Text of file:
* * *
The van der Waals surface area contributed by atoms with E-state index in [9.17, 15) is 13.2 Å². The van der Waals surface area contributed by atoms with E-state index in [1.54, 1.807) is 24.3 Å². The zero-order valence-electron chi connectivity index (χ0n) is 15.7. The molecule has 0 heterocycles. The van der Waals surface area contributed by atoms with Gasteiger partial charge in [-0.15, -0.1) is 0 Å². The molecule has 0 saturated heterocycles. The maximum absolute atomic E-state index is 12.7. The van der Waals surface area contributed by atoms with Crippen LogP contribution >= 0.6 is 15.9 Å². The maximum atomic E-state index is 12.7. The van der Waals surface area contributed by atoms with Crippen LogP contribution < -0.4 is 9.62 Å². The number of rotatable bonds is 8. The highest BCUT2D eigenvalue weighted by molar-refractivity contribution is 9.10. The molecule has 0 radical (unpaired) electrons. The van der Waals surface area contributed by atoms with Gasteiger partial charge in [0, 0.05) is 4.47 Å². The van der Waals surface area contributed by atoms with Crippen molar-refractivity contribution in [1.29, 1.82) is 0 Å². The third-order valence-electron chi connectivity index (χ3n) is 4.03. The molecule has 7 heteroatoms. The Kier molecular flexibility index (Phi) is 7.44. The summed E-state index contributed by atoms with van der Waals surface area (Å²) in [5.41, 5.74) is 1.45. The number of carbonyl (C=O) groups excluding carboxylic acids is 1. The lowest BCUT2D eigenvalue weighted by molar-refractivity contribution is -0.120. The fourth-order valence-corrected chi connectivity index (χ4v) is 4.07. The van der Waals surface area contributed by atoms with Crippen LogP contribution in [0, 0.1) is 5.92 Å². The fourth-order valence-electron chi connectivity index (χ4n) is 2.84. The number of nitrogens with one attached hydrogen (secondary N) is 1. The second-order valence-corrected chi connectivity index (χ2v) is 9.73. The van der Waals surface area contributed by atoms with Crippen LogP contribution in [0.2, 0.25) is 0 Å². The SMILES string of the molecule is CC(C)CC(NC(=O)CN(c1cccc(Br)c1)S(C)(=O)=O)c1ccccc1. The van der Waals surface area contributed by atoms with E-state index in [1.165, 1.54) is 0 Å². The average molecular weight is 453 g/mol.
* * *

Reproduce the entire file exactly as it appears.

The van der Waals surface area contributed by atoms with E-state index in [9.17, 15) is 13.2 Å². The van der Waals surface area contributed by atoms with E-state index in [1.54, 1.807) is 24.3 Å². The zero-order valence-electron chi connectivity index (χ0n) is 15.7. The molecule has 0 heterocycles. The van der Waals surface area contributed by atoms with Gasteiger partial charge in [-0.15, -0.1) is 0 Å². The molecule has 0 saturated heterocycles. The maximum absolute atomic E-state index is 12.7. The van der Waals surface area contributed by atoms with Crippen LogP contribution >= 0.6 is 15.9 Å². The maximum atomic E-state index is 12.7. The van der Waals surface area contributed by atoms with Crippen LogP contribution < -0.4 is 9.62 Å². The number of rotatable bonds is 8. The highest BCUT2D eigenvalue weighted by molar-refractivity contribution is 9.10. The molecule has 0 radical (unpaired) electrons. The van der Waals surface area contributed by atoms with Gasteiger partial charge in [0, 0.05) is 4.47 Å². The van der Waals surface area contributed by atoms with Crippen molar-refractivity contribution in [1.29, 1.82) is 0 Å². The third-order valence-electron chi connectivity index (χ3n) is 4.03. The molecule has 7 heteroatoms. The Kier molecular flexibility index (Phi) is 7.44. The summed E-state index contributed by atoms with van der Waals surface area (Å²) in [5.41, 5.74) is 1.45. The number of carbonyl (C=O) groups excluding carboxylic acids is 1. The lowest BCUT2D eigenvalue weighted by molar-refractivity contribution is -0.120. The fourth-order valence-corrected chi connectivity index (χ4v) is 4.07. The van der Waals surface area contributed by atoms with Crippen LogP contribution in [0, 0.1) is 5.92 Å². The fourth-order valence-electron chi connectivity index (χ4n) is 2.84. The number of nitrogens with one attached hydrogen (secondary N) is 1. The second-order valence-corrected chi connectivity index (χ2v) is 9.73. The van der Waals surface area contributed by atoms with Crippen LogP contribution in [0.2, 0.25) is 0 Å². The SMILES string of the molecule is CC(C)CC(NC(=O)CN(c1cccc(Br)c1)S(C)(=O)=O)c1ccccc1. The van der Waals surface area contributed by atoms with E-state index in [1.165, 1.54) is 0 Å². The average molecular weight is 453 g/mol.